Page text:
Kalalock: Sand Dollars

"Left to Dry" A Sand Dollar exposed as the tide recedes.

Sand Dollars or Sea Biscuits are some of the weirdest creatures in the ocean. They are basically living fossils; their bodies consist of velvet-textured spines inside of a skeleton of calcium carbonate. Sand Dollars are actually a brown, sandy color in their natural conditions. When they die and wash to shore they are bleached white by the sun. They move across the ocean by coordinating the movements of their spines.

"Cracked" Sand Dollar torn up by the waves and other animals.

So you’re probably wondering what and how the intricate shape on their shell forms? Well the development of these creatures is even more intriguing than the final product.  The petal is actually like their lungs, it consists of tiny pores in the exoskeleton that exchange oxygen and carbon dioxide. The beautiful markings on the back of sand dollar are actually excretions from its anal glands. The hole in the bottom of the dollar is its mouth with which it consumes crustacean larvae, algae and detritus. So what brings nutrients in is right to next to what sends them out. But these creatures get even more interesting.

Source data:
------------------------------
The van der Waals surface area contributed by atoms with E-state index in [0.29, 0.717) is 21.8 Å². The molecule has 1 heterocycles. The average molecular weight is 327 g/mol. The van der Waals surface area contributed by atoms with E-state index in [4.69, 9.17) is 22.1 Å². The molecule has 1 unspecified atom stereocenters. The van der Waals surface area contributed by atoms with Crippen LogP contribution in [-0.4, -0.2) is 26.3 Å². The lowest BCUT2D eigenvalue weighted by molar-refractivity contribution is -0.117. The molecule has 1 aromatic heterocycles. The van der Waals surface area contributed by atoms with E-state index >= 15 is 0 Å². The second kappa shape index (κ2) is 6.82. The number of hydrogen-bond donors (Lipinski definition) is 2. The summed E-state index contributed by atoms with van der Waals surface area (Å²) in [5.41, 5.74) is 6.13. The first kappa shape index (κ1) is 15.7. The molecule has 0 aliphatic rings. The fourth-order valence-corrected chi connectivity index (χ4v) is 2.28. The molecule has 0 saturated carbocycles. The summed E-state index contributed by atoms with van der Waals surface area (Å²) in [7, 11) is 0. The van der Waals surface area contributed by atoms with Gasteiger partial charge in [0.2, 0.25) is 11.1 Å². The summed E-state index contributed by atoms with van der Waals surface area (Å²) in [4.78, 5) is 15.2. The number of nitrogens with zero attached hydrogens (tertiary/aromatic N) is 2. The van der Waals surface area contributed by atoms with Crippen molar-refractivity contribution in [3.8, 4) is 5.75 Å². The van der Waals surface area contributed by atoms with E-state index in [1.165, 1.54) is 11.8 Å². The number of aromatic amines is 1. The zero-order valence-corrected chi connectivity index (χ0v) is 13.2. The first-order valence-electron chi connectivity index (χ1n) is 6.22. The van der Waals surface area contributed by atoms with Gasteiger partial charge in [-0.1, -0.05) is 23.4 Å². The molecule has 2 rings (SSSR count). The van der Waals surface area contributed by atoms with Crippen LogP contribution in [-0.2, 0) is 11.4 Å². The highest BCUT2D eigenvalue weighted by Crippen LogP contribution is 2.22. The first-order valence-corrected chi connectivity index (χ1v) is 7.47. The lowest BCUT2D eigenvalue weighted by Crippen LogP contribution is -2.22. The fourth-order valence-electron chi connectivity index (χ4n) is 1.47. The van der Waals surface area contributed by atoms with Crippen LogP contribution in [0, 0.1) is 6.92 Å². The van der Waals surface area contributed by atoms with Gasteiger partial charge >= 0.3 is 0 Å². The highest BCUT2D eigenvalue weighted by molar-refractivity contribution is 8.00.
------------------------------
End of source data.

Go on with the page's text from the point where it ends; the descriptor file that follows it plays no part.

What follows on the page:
"Sand Blasted"

Sand dollars group together in the ocean so they can reproduce easily. Fertilization is external, so gametes are released from the male and the female, eggs are fertilized, and little free-swimming larvae result, without any skeleton. Natural selection drives predatory defense adaptations, and for the sand dollar, it decided to be very creative. When larvae are exposed to mucus from predatory fish, they simply clone themselves, halving their size. So when you see smaller sand dollars on the beach, they are result of this defense mechanism. Once Sand Dollars mature, they have almost no known predators.

More Photos of Sand dollars can be found at http://ryancorrigan.shutterfly.com/stockprints/634

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